The M108 105-mm self-propelled gun was designed concurrently with the M109 as a lighter variant of the same basic design. Both vehicles were based around the same chassis and turret which were built of all-welded aluminum. The main difference between the two was the gun, which was an M103 105-mm howitzer capable of a three round-per-minute burst or one round-per-minute sustained fire and a range of 11.5 km with normal rounds and 15 km with rocket-assisted rounds. Despite the similar turret design, the M108 featured a completely different mount for its gun (designed with a hydrospring rather than hydropneumatic recoil system) as well as different fire-control equipment. Aside from that, structurally the M108 and M109 were nearly identically, lacking NBC equipment and with amphibious capability provided optionally through a kit. The M108 had its combat debut in Vietnam in 1966 where its full traverse made it particularly effective at defending fire bases against attacks coming from multiple directions. However, it was soon decided that 155-mm artillery was more suitable for modern warfare and it was retired in 1975. Numerous foreign users adopted it, notably Belgium, Brazil, Spain, Taiwan, Turkey, and Tunisia as well as Australia on loan during the Vietnam War.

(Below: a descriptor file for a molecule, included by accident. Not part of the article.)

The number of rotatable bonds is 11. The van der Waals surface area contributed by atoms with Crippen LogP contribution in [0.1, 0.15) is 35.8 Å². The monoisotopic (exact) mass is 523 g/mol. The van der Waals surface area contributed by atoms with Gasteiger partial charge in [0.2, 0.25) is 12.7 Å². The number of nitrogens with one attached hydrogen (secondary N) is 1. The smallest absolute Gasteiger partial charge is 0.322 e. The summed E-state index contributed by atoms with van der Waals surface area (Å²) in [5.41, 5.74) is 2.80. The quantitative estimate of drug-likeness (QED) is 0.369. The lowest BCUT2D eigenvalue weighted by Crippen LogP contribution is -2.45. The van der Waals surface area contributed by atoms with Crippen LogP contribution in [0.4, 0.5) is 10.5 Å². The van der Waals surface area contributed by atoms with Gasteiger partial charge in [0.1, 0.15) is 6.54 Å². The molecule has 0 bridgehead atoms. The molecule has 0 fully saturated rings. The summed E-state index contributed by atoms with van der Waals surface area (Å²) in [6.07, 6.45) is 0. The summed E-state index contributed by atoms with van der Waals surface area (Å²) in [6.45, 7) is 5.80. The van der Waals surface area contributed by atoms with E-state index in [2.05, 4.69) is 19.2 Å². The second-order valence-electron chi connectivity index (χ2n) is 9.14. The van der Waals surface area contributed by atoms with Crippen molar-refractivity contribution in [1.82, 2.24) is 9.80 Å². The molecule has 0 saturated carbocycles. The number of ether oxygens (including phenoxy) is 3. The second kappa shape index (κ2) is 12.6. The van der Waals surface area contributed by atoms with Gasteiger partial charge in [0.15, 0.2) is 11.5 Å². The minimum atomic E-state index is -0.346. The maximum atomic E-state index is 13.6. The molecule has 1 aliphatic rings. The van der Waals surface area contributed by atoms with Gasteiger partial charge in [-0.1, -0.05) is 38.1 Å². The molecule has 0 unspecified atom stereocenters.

The first prototype T195 was completed in 1958, and switched from a gasoline to diesel engine in the T195E1 which was used in the production M108. No major variants were built although a number of Belgian Army vehicles used their M108 turrets on surplus M109 hulls for training, resulting in the M108A2B.
|Length (w/Gun)||6.11 m|
|Ground Pressure||0.71 kg/cm²|
|Speed (Off-Road)||56 km/h|
|Range (Off-Road)||390 km|
|Amphibious||Yes (6 km/h)|
|Vertical Obstacle||0.53 m|
|Engine||1 x 405-hp|
|Fuel||Diesel: 511 L|
|Main||1 x 105-mm L/30M103Howitzer (87)↑ 74° / ↓ -4° / ↔ 360°|
|Secondary||1 x 12.7-mmM2HB (500)|